3. Spray the bottom of an air fryer basket with non-stick spray. Place the onion rings in a single layer in the bottom of the basket. Spray the onion rings with non-stick spray. For best results, cook the rings in batches.
4. Cook at 375°F for 6 minutes. Flip and cook for another 4 minutes.
You’ve made my mouth water Kevin. Not just for the onion rings either! I love the sound of The Onion Ring Lover’s Guide to Vermont too. Thank you so much for staying in with me to chat about it.
Thanks for having me Linda.
You head to the kitchen Kevin and get cooking and I’ll give blog readers a few more book details:
The Onion Ring Lover’s Guide to Vermont
Many children wish that every day could be Christmas. For one year, Jim Sutton and his family found themselves living that dream. As dreams go, however, it turned out to be more of a nightmare.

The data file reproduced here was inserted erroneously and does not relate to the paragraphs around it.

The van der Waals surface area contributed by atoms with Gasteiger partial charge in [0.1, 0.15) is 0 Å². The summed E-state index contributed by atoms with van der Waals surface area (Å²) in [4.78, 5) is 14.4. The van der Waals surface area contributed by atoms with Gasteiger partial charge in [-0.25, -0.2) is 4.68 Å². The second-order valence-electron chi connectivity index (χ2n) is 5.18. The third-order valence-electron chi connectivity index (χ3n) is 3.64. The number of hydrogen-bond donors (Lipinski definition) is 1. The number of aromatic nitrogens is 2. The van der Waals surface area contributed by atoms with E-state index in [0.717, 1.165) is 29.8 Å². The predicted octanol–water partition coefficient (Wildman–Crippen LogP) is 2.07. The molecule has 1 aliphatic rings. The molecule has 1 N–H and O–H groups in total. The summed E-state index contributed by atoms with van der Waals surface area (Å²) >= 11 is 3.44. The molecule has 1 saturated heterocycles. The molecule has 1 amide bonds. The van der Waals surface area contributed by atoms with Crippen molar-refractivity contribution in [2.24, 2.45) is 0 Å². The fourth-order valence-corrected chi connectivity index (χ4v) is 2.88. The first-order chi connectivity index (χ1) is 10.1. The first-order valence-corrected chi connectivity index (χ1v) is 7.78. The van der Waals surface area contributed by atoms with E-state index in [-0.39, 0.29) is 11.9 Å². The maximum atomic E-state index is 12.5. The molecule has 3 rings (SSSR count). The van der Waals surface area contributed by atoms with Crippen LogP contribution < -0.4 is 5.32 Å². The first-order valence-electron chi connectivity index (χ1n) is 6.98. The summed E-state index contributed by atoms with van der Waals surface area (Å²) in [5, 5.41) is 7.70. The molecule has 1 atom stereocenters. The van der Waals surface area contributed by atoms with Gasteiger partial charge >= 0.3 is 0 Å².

The Suttons were not caught up in some kind of “Groundhog Day” scenario. Far from it. While each day was distinct and separate, some days seemed to echo the one before, like a rerun nobody asked to relive. From 1977 through early 1978, the Sutton clan lived as permanent residents in a year-round Christmas attraction named, appropriately enough, Christmas Town.
The chain of events leading to how precisely they came to settle on an island in the middle of Lake Champlain, Vermont is found in two words: Bob Sutton (or as he was more colloquially called: Dad). Bob Sutton pried his brood from their comfortable lives in Boston, Massachusetts to relocate to the Green Mountain State. He bought a snack stand concession in Christmas Town, where he believed they would make their fortunes in a forever Winter Wonderland. None of the Suttons expected that this outwardly idyllic setting would lead to familial betrayal and tragedy.